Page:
Island Falls was a community built by the Churchill River Power Company about 60 miles N.W. of Flin Flon. The hydro plant at Island Falls supplied electricity to the mine and town of Flin Flon.
Today, the hydro plant and little else remains of what was once the most modern community in Saskatchewan. It was here that I grew up and lived for the first 15 years of my life. To tell the whole story of this community would require that I write a book. Instead, I have chosen to focus on a story of two boys; Keith Olson and myself and how we earned our First Class Scouts status, in the dead of winter on February 1 and 2 in 1952, with temperatures in the 25 to 30 below range.
We were Lone Scouts because there were too few of us to form a troop. Our advisor was John Hattie, who was also the leader of the cub pack. Keith and I wanted to become First Class Scouts. An overnight hike of 14 miles was one of the requirements. It was winter, and unless we did it that year Keith would be gone to high school in Southern Saskatchewan in the fall. Keith was taking grade nine by correspondence under the supervision of the local teacher and I was in the grade eight class.
After much discussion we decided to do it in the dead of winter because the opportunity was there. A small number of men, who worked for the company and belonged to the Rod & Gun Club, had decided to go to Flanagan Lake by Bombardier snowmobile to cut ice for the ice house which would be used by the members in the summer. Here they could store perishables and fish they caught before travelling back to Island Falls by boat.
On this trip, the men would stay in a new cottage which had been built for the superintendent of the hydro plant. Keith and I would stay in the lodge, constructed of logs, so we could be independent. We would travel to Flanagan Lake in the bombardier; stay overnight in the lodge and walk back the 15 miles to Island Falls ahead of the bombardier. We would have ample time to cover the 15 miles before the bombardier reached Island Falls.
Planning took a short time because we needed only a bag lunch for the trip there, and food for supper and breakfast. We would eat breakfast and walk back over the trail which had been made by the bombardier. Our clothing consisted of ski pants, parka with hood, warm wool mitts inside leather mitts and warm footwear. We would sleep in “3-star” arctic eiderdown sleeping bags.
On Saturday morning we loaded our supplies into the bombardier which pulled a sleigh holding most of the equipment. Soon we were on our way. It was a bright sunny day, clear and cold with a forecast of the same for our walk the next day.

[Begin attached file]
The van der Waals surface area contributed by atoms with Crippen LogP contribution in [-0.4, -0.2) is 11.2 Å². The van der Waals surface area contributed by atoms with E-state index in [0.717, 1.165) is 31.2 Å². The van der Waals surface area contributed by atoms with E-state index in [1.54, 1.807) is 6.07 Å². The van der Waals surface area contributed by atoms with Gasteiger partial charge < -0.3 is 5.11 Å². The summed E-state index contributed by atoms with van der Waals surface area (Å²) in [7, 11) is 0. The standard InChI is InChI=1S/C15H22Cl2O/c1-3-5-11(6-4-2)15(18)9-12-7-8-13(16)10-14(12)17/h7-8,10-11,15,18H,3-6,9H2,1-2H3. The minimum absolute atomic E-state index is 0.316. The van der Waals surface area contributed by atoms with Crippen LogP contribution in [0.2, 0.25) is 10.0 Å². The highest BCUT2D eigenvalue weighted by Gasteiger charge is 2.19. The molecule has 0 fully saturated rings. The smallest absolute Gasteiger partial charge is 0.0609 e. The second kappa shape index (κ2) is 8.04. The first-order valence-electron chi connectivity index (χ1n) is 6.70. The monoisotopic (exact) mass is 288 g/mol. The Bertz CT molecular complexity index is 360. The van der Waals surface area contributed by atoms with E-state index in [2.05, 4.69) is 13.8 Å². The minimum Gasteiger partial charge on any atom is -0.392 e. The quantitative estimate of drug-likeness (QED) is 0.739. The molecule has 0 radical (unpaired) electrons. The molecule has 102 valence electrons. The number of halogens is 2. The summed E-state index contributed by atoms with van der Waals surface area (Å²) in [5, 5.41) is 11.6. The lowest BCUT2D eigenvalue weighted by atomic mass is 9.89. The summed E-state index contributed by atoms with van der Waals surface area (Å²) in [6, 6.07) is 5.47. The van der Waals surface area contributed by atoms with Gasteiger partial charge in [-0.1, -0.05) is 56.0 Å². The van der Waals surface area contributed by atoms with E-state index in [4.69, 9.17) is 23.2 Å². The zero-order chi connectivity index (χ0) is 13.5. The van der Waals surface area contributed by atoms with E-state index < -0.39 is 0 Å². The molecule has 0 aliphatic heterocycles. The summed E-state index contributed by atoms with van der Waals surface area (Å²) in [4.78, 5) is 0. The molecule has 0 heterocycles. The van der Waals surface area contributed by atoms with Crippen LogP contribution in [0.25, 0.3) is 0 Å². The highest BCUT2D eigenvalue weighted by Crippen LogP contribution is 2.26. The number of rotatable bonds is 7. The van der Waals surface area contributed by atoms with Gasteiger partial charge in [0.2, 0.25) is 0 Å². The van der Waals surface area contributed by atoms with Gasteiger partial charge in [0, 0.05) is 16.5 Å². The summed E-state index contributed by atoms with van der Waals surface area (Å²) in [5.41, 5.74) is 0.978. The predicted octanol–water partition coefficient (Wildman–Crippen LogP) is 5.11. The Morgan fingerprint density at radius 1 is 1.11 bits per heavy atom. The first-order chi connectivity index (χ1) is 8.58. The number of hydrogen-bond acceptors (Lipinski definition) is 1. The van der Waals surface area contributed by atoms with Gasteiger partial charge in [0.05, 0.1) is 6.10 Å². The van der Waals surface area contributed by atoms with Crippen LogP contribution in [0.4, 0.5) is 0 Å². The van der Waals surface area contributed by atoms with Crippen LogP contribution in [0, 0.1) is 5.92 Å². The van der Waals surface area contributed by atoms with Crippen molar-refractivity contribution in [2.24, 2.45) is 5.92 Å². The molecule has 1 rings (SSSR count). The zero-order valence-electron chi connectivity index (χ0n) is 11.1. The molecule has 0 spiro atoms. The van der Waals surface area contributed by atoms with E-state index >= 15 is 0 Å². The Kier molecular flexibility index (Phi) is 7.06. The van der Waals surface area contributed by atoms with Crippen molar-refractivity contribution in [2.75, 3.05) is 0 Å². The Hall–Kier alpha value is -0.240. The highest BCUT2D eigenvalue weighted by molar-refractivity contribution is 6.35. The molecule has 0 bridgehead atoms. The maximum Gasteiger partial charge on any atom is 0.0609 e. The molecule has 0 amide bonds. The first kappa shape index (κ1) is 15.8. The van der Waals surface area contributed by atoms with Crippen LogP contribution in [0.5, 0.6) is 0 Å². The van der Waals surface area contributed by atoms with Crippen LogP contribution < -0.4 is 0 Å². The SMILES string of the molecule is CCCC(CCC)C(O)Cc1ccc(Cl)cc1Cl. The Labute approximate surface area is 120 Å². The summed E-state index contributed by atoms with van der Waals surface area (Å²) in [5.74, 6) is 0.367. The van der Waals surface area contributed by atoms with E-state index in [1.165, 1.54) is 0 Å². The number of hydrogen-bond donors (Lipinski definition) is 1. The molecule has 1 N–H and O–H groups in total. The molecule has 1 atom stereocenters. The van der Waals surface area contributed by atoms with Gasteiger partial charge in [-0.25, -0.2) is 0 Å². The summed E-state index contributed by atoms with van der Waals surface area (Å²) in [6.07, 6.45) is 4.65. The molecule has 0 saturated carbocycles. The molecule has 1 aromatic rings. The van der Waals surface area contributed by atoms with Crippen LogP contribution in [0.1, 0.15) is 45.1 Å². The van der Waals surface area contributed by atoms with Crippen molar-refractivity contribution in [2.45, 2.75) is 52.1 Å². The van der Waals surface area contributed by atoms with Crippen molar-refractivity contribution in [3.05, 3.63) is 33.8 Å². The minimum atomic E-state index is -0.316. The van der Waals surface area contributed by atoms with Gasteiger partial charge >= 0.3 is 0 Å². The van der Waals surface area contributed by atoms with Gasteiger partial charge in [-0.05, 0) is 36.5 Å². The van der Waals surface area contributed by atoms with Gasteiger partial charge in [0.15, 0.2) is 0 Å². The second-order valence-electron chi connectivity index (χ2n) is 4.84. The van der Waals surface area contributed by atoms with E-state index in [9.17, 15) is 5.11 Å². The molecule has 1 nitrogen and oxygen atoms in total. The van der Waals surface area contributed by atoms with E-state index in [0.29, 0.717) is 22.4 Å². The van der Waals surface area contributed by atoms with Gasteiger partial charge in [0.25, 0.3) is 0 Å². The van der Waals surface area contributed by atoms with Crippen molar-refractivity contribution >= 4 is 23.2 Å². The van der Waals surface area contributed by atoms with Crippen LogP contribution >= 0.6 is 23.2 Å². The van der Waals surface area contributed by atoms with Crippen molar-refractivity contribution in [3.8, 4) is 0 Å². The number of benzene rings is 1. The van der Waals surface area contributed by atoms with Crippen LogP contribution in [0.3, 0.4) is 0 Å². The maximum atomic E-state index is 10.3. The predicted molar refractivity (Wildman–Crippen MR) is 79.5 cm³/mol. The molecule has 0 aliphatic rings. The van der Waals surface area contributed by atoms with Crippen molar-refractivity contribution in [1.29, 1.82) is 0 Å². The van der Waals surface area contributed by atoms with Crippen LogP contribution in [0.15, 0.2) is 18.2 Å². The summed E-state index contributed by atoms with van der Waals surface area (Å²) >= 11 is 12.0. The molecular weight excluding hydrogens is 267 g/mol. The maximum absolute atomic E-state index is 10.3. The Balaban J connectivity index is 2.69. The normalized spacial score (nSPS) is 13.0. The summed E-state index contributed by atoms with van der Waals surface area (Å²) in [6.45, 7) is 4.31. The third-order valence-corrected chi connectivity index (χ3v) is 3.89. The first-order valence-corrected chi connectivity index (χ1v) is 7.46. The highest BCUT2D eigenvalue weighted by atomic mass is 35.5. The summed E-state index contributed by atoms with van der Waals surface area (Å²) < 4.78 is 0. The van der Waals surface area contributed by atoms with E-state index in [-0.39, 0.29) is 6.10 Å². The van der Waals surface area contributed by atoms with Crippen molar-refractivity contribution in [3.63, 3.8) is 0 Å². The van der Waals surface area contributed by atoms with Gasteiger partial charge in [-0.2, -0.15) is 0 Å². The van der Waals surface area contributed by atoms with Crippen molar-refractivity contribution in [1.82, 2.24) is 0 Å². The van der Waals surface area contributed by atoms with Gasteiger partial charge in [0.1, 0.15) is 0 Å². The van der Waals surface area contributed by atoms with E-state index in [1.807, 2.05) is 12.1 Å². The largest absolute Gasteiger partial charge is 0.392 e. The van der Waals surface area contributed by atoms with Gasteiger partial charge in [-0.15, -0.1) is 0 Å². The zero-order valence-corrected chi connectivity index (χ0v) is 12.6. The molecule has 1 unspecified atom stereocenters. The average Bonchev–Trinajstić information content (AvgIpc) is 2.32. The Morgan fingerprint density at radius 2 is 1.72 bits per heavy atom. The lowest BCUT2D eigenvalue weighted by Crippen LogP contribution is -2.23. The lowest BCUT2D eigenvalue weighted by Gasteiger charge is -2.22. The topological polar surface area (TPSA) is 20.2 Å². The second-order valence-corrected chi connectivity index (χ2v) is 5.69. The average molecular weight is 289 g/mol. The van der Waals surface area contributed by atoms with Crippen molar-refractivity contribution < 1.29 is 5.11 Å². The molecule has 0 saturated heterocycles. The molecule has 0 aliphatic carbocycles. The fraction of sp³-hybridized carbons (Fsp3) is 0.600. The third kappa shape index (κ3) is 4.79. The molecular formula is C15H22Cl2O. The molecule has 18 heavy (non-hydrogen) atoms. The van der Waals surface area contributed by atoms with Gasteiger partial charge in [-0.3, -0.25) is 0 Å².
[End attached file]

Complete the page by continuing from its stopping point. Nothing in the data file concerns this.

My memory of the trip by bombardier is rather vague but the events which followed our arrival at Flanagan Lake are quite clear. After unloading our gear from the bombardier, we man handled our sleeping bags, naphtha gas cooking stove, and packsack of food and utensils up a slope to the lodge.
The lodge consisted of a large room with cots along the walls and a 45-gallon drum barrel stove, manufactured in company machine shop, in the middle. The back of the lodge contained a kitchen with cupboards, shelf and a table. We decided not to light the big stove because it would have taken a long time to heat up such a large area. After spreading out our sleeping bags on two of the cots, we proceeded with supper preparation. I can’t remember what we ate but it was probably pork and beans with a steak fried in a cast iron pan. No bar-b-cue in those days.
Our bathroom was an outhouse of the traditional variety where, in winter temperatures not much time was spent sitting down. After supper was finished we decided to have a look at the night sky. It was dead silent with clear skies and a view of the stars few people ever get to see because urban lights obscure a clear view of the night sky. The constellations were clearly identifiable and we knew them from our school and scouting studies.
Back in the lodge we covered up in the eiderdowns in our long johns with socks on our feet and toques on our heads. We were up at first light and cooked a hearty breakfast of bacon and eggs on the gas stove. Overnight, our eggs had frozen in the shell but we overcame that challenge by cracking off the shell. After cleaning up we carried our gear down to the Bombardier sleigh. According to Keith’s notes of the day we left at 12:30 in the early afternoon so the men at the Davis cabin across the bay from us must have fed us an early lunch. It would have been warm in the cabin as they had a big wood stove on the go. After lunch we started on our way back home.
As I remember we each had a canteen of water strapped to a belt under our winter parkas. Water was essential as we were walking 15 miles without a lunch break. Walking 15 miles in the summer on a good trail would take about 3 ½ hours. On a snowy Bombardier track we thought it might take longer. On my feet I wore flight boots, a bad choice for walking, but a good choice for warmth. Remember it was cold outside.
We soon learned to walk on the tracks made by the treads of the bombardier. Imagine how difficult walking in soft snow on an unbroken trail would have been.
To traverse the distance between Flanagan Lake and Island Falls, according to Keith’s notes took us just 3½ hours. The sight of the Power Plant was a welcome one. We arrived at 4:00 p.m. ; a trip of 3½ hours. We had made good time.
After hiking back to Island Falls I was tired to say the
least. At home, in our electrically heated house, it did not take me
long to doff my sweaty clothing and slip into a hot bath. Following a
hearty meal prepared by my mother, I climbed into bed a very tired but
happy boy who had completed the last but most formidable requirement
to become a first class scout. I am sure that Keith had feelings similar
Photos courtesy of Keith Olson.